Here’s a roundup of what the national and local media are saying about the Eagles today. Read more »
On the basketball court is where Al Boykin first really took notice.
Big brother was a high school sophomore and had grown accustomed to having to drag Brandon along with him wherever he went. On this occasion, the setup was a two-on-two game against a couple of older kids in their neighborhood.
“At first, it started out as, ‘Man, I gotta play with my brother. He’s six years younger than us. It might not be much of a game,’ ” Al recalled. “And then we started playing. He was actually killing the other guy. At that point, it was like, ‘Yeah, you could play, bro.’ It was good. And we just rolled it from there.”
Alfred, their father, saw it on the baseball diamond at a much earlier age.
“When he was 5-years-old, I put him in T-ball,” he said. “And I saw that he understood exactly what he needed to do right away. I didn’t have to teach him or anything. He was just 5-years-old, a little kid, and he loved it. …He was a fast learner. He loved sports.”
In every class, there is a kid who seems to win every race. The guy who plays quarterback and shortstop. The one who’s able to climb the ropes with ease, while others struggle to make it past the bottom knot. The first one picked, and the last one standing.
In Fayetteville, Ga., that kid was Brandon Boykin. Read more »
When Peter King of The MMQB wrote about Chip Kelly earlier this week, he compared the Eagles’ head coach to Jimmy Johnson.
Before his first training camp practice of the season on Saturday, we spent time in his office, and when we parted, I thought how much he reminded me of Jimmy Johnson when Johnson entered the league 25 years ago. Respectful of the other coaches and teams, but they aren’t going to dictate what he’s going to do. Totally confident that his style will work in the NFL. Unlike Johnson, Kelly’s not brash on the outside. Like Johnson, he knows deep down his way will win. Johnson brought a small, fast defense into a league that was going bigger and bigger. It worked.
Eagles owner Jeffrey Lurie read King’s piece and was asked about the comparison. Read more »
Eagles defensive coordinator Billy Davis met with reporters Sunday. Below are three things that stood out.
1. We’ve written plenty in this space about the high number of snaps guys like DeMeco Ryans and Connor Barwin played last year. Part of that had to do with the defense’s inability to get off the field. Part of it had to do with the team’s lack of depth at certain spots. Part of it had to do with pace and style of the offense.
But going forward, Davis wants to get those guys off the field a little bit more.
“It’s something we are very concerned about,” he said. “We don’t want any of them to play all the snaps. It’s too many snaps for any one defensive player. We know we had way too many. It benefits both us and the player and DeMeco or Mychal [Kendricks] that we get a rotation in there, too. We’ll get that rotation all the time through different packages and with the addition like you touched on of some new players. It will give us a little bit more flexibility. Read more »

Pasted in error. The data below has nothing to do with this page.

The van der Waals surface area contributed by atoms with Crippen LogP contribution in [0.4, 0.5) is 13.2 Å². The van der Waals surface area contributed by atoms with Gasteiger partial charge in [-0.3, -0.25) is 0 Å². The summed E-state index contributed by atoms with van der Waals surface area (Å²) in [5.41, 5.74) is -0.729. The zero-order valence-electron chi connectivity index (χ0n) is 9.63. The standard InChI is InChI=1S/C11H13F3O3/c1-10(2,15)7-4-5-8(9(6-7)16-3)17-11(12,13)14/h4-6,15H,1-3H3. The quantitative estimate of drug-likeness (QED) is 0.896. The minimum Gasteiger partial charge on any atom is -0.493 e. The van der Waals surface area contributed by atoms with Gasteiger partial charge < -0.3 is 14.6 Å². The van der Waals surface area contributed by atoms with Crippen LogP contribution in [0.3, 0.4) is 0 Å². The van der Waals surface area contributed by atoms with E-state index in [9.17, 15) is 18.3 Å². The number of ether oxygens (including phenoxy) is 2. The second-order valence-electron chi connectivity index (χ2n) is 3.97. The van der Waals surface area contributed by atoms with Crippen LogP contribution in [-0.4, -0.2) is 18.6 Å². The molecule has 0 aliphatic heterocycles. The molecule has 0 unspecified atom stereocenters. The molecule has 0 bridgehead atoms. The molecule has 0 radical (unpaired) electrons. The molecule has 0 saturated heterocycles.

Leading up to training camp on July 25, we’ll have a position-by-position preview of the Eagles’ roster. We have already covered the defensive line, quarterbacks, outside linebackers and running backs. Now it’s on to the inside linebackers.
The pressing question: How will the Eagles spell DeMeco Ryans?
As you know by now, Ryans played more snaps than any other linebacker in the NFL last year. During the owners meetings in March, I asked Chip Kelly if he planned to spell Ryans more in 2014, and he said adding depth was a priority.
But free agency and the draft are unpredictable, and the Eagles were unable to add new talent to this position. Billy Davis was clear last month that he plans on subbing in more for Ryans. The problem? That’s not going to happen unless the Eagles like their backup options. Read more »
Two snaps into the Eagles’ Week 9 matchup against the Green Bay Packers, Najee Goode got the call.
Mychal Kendricks went down with a knee injury at Lambeau Field, and Goode was chosen to replace him alongside DeMeco Ryans at inside linebacker. He played the rest of that game and then started the following week against the Redskins.
“There was a lot of positive feedback, stuff I gotta work on, but a lot of positive feedback,” Goode said. “Getting in there, not necessarily messing up, doing some good things, showing a lot of good signs and flashes of being a good, consistent player. Making some pass break-ups. Green Bay, was able to disrupt the run a lot different than what they thought they were gonna get. It was a confidence booster for me and to also see what I’ve gotta work on.” Read more »
Chip Kelly spoke to reporters on Tuesday. Here are three items that stood out to us. Read more »